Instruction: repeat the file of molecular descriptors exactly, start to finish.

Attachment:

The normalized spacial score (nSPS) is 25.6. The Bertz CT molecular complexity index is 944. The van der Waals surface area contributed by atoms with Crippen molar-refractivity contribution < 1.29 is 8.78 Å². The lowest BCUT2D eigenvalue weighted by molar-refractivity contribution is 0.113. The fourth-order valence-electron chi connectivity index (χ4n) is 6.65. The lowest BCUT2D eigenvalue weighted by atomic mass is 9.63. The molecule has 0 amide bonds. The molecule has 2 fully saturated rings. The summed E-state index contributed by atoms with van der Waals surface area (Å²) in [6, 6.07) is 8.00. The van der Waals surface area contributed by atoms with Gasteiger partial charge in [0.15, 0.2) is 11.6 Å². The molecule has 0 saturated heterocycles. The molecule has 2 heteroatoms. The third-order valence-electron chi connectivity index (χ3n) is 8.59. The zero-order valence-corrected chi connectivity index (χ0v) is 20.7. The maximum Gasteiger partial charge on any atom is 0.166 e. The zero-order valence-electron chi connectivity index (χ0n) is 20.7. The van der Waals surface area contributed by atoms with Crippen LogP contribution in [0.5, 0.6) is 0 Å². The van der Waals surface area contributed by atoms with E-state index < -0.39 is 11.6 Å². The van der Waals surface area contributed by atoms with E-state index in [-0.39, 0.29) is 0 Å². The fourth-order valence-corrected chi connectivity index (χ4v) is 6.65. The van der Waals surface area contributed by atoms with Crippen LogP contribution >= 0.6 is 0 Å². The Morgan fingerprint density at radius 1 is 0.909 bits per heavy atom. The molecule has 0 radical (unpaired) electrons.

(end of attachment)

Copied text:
The normalized spacial score (nSPS) is 25.6. The Bertz CT molecular complexity index is 944. The van der Waals surface area contributed by atoms with Crippen molar-refractivity contribution < 1.29 is 8.78 Å². The lowest BCUT2D eigenvalue weighted by molar-refractivity contribution is 0.113. The fourth-order valence-electron chi connectivity index (χ4n) is 6.65. The lowest BCUT2D eigenvalue weighted by atomic mass is 9.63. The molecule has 0 amide bonds. The molecule has 2 fully saturated rings. The summed E-state index contributed by atoms with van der Waals surface area (Å²) in [6, 6.07) is 8.00. The van der Waals surface area contributed by atoms with Gasteiger partial charge in [0.15, 0.2) is 11.6 Å². The molecule has 0 saturated heterocycles. The molecule has 2 heteroatoms. The third-order valence-electron chi connectivity index (χ3n) is 8.59. The zero-order valence-corrected chi connectivity index (χ0v) is 20.7. The maximum Gasteiger partial charge on any atom is 0.166 e. The zero-order valence-electron chi connectivity index (χ0n) is 20.7. The van der Waals surface area contributed by atoms with Crippen LogP contribution in [0.5, 0.6) is 0 Å². The van der Waals surface area contributed by atoms with E-state index < -0.39 is 11.6 Å². The van der Waals surface area contributed by atoms with E-state index in [-0.39, 0.29) is 0 Å². The fourth-order valence-corrected chi connectivity index (χ4v) is 6.65. The van der Waals surface area contributed by atoms with Crippen LogP contribution >= 0.6 is 0 Å². The Morgan fingerprint density at radius 1 is 0.909 bits per heavy atom. The molecule has 0 radical (unpaired) electrons.